5. I'm done buying machines and gizmos.  If I've got it and it works ok, I'll use it, but I'm not buying any new ones.   
Adapting the Paul Sellers method by using coarse, medium, fine and extra fine diamond stones followed by a strop was a definite step forward for me, but I found I didn't want to go through all the steps every time my tool got dull.  Part of the problem is that I bought two-sided stones, which are very inconvenient, but I also don't see the need for sharpening from scratch every time and I like secondary bevels.  I want to be like a barber who hones his straight razor between each haircut at the chair, maybe even with the same drama that the old timers used to achieve.  (By the way, they now use disposable ones in my area).

These considerations led me to a two-stage regimen.  I start a project with all of my tools sharp.  During projects, I hone regularly at the bench.  The fastest, easiest, most reliable method I have found is to use these steel honing plates and diamond paste followed by a strop.  I use the 6 and 3 micron paste but I don't use the 1 micron paste because I strop.  The plates are cheap but the paste is expensive.  However, you use much less paste than you would think.  You just put on a very small amount and it lasts a long time.  There's no water and all you have to do is wipe the edge between grits.  It works well on all steels.  Someday I might get rid of every non-O1 tool I own and use oil stones.  Until then, I expect to stay with this honing method.  I do not use any kind of jig or guide when honing.  It takes too long and I don't have the patience.

Between projects or if honing isn't enough, I sharpen.  Depending on how much I need to do, I either use my Worksharp or I use my diamond plates.  For narrower edges like chisels I sharpen with a guide but for wider blades like plane blades I sharpen free hand.  I have owned a number of guides but I have gone back to the first one I bought years ago, this one.   It is quick and easy to use, works well with skewed blades, clamps solidly to every tool shape I have and is durable.  I've had a number of other guides that were fancier and more expensive but I just didn't like them.

I think that if I were teaching an introductory woodworking course, I would urge the students to only buy O1 steel tools and use oilstones and a strop for sharpening and honing.  Alternatively, I would suggest that they get the basic guide I use, three honing plates and the three grits of diamond paste generally available.  For sharpening, I think sandpaper on a piece of glass would be fine.  For aggressive material removal, as when restoring a tool, sandpaper is the way to go in my opinion.

None of this is to challenge in any way the wisdom that waterstones are the way to get an ultimate edge, just to say that they are too much trouble for recalcitrants like me.  Maybe if I had a heated shop with a stone pond and running water, but that is what it would take to get me to consider using them.  None of this is to challenge sharpening systems like the Tormek, but to me the cost and complexity are just over the top.  None of this is to challenge hollow grinding, which has a lot of appeal for sharpening.  I avoided it originally because I feared ruining my tools but hollow grinding has a lot of appeal.  I don't have a grinder and I am not going to buy one.  The Worksharp is good enough.

As I said at the outset, I am after a workably sharp edge as quickly and easily as possible.    

Friday, December 30, 2016

Kitchen stool hits and misses

After I have finished a project, especially if it's one I designed myself, I try as best I can to step back and ask myself what I did well and what I didn't do well.  This is my evaluation of the kitchen stools (I ended up making two).  As a reminder, here are pictures of the finished stools:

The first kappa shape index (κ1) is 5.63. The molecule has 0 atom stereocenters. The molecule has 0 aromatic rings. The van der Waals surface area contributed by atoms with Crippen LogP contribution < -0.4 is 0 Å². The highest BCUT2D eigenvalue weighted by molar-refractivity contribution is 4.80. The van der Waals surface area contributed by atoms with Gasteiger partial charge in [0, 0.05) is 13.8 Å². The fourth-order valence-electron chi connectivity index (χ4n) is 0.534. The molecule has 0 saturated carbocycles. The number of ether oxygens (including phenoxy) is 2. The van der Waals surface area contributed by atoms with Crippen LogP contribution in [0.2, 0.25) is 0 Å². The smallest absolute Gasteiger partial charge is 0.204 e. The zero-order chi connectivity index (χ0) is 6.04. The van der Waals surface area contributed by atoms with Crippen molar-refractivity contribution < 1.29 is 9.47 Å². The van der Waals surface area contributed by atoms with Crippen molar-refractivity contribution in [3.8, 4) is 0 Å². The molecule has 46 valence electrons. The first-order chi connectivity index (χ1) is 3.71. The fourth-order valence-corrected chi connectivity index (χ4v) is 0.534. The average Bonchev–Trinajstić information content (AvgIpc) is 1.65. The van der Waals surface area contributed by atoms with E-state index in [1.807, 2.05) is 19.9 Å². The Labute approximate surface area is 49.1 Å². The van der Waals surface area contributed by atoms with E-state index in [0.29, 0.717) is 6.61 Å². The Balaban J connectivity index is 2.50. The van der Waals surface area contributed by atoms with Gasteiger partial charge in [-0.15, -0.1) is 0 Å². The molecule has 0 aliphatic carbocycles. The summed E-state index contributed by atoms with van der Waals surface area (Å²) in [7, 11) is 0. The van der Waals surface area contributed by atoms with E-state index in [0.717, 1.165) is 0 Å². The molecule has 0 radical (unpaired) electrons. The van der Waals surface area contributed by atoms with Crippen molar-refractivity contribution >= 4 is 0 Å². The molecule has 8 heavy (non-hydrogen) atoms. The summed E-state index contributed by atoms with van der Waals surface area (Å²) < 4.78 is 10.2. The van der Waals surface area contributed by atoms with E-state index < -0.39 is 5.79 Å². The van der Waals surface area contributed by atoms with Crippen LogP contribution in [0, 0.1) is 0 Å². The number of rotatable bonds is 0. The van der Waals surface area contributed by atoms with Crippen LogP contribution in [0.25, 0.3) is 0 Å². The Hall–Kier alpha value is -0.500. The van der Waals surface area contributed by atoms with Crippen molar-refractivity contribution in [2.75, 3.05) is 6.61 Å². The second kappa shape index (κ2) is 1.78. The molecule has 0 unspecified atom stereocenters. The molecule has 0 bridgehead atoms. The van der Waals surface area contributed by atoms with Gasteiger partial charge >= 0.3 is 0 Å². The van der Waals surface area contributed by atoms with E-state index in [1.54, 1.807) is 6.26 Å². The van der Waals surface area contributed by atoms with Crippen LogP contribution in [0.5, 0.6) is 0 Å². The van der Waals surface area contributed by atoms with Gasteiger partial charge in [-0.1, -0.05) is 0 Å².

From a design perspective, I am quite pleased with the stool overall.  I think my version of a saddle seat is different and quite nice.  I think the thin legs, viewed from the front, look nice and don't draw attention away from the seat.  The dovetail on the lower stretcher looks good and adds a lot of strength.  The stretcher's location is just right for putting your feet on.  The side stretchers are very inconspicuous, as I hoped they would be, and don't draw attention away from the line of the leg.  The big design negative is that the attachment of the legs to the seat is too close to the edge of the seat.  I thought doing this would give the stool an open look and ensure stability, but I don't like it and I'll move the legs in at least an inch next time.  There is no problem with stability because of the seat shape.

In terms of execution, I had a screw-up related to drilling pins through the top of the seat into the legs.  I broke out a sizeable chunk on the inside top of one of the holes.

This picture is partway through the repair.  I carefully chiseled out a clean rectangle, found a scrap with similar grain and then sawed and planed a piece to glue into it.  After it dried, I chiseled it flush.  Amazingly, you can't see it, so this had a happy ending.

Attaching the legs to the seat this way was a mistake that I won't be repeating.  Next time, I will do one of two things:
  1. Attach the leg to the seat with a tapered tenon and hole.   I would have to buy this reamer and this tenon cutter.  The seat base would have to be thicker;
  2. Keep the legs rectangular but move them inboard to the flat portion of the seat and drill the holes with the seat clamped to the completed leg assembly.  I've already decided to move the legs inboard anyway for appearance reasons. 
I had the usual finishing challenges.  I don't like finishing and it shows; I always end with a bad spot or two for no good reason.  If I were to do one thing to improve my results the most, it would be to shut off my overhead lights and use good raking light to go over the piece in detail before, during and after I apply each coat of finish.  It definitely wasn't the products I used:  General Finishes Salem oil stain and three coats of Arm-R-Seal, all wiped on.  Pilot error.